New figures from the Australian Banking Association showing that the number of deferred loans has fallen below 300,000 is positive news for property markets, according to the Real Estate Institute of Australia.
REIA president Adrian Kelly said the data signalled a reduction of nearly 70 per cent from the peak of the pandemic, where more than 900,000 loans were deferred by Australian banks and has seen financial disaster minimised.
“This is good news for those living in investment properties as it provides increased security to tenants,” he said.
“It also means catastrophic forecasts for Australia’s housing market made at the start of COVID-19 are simply not coming to fruition, so customers should have increasing confidence to buy and sell.
“Data published by the Australian Prudential Regulation Authority shows that the overall levels of household saving in Australia increased from March through to October, and Treasury research showed that lower income households were boosted by up to 20 per cent.”
“This has contributed to banks seeing borrowers starting to pay back loans.”
Mr Kelly commended both the banks and government for rolling out this initiative at the outset of the pandemic and said the REIA would continue to watch the area closely on behalf of all real estate stakeholders.
“The REIA supported the bank loan deferral program of it from day one because we knew our members were receiving a high volume of phone calls from property owners who were either informing us that their tenant had lost employment and couldn’t pay the rent, or they themselves had also suffered some employment issues which would impact their ability to pay their own home mortgage,” he said.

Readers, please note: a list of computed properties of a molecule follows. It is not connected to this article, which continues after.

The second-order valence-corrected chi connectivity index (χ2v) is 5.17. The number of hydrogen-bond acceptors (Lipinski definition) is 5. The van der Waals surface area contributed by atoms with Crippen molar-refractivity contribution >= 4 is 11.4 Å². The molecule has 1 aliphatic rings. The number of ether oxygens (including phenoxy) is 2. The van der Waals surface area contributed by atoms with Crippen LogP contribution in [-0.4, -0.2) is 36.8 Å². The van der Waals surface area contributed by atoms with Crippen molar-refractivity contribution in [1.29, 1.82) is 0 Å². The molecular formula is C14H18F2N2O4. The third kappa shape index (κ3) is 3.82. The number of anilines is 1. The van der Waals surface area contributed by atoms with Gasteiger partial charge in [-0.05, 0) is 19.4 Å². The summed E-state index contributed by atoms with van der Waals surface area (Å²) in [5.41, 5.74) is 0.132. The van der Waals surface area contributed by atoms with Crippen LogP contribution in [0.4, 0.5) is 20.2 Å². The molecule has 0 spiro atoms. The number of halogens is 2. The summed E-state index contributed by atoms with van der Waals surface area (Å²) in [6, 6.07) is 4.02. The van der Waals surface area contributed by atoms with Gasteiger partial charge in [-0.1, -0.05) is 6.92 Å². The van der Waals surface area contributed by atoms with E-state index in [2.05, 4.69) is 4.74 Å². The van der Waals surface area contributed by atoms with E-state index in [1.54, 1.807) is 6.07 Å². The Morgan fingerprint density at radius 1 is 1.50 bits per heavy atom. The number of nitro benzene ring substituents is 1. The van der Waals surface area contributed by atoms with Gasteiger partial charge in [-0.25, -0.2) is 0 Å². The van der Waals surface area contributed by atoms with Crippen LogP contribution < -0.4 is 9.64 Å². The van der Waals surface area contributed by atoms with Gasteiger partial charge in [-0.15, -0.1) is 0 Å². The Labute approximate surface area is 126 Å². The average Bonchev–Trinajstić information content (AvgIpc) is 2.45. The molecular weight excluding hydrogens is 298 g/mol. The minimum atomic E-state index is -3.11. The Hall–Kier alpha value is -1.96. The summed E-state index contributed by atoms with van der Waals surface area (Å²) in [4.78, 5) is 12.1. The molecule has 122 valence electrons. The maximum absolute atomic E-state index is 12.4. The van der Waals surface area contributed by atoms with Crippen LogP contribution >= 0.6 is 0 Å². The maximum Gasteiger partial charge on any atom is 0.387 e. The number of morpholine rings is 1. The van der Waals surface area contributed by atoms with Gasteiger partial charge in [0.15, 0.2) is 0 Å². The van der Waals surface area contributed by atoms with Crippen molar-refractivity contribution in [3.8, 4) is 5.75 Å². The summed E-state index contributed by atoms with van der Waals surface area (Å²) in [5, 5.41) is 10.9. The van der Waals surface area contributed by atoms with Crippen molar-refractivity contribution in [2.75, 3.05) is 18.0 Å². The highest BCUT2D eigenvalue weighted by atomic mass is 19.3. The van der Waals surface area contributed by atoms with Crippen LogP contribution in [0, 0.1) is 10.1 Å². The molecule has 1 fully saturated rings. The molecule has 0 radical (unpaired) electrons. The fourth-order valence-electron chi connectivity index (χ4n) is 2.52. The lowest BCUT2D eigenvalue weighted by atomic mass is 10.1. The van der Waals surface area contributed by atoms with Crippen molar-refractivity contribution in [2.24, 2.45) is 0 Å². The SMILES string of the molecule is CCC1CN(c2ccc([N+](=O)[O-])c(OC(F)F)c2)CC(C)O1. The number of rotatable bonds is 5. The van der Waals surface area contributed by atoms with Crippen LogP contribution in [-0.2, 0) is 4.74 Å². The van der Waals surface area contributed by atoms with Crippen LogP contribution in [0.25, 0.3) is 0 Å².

“The actions of federal and state governments have had a strong impact to counter the severity of the downturn.
“As ever, we encourage any home owners and investors who are concerned about meeting their commitments to engage with the banks early and often.
Mr Kelly said that another major housing policy resulting from COVID-19, rental eviction moratoriums, were also gradually coming to an end.
“Anecdotal evidence from Queensland where the moratorium has ended suggests that this has had limited to no impact and the sky is not falling in,” he said.
“As other jurisdictions come out of the end of their moratoriums, this could even build the case for the end of these moratoriums being brought forward.”
REIA anticipates that REIA’s authoritative practitioner-led guides to Australia’s property market, Housing Affordability Report and Real Estate Market Facts, will be published in December and will reflect the impacts of COVID-19 property policy measures and key trends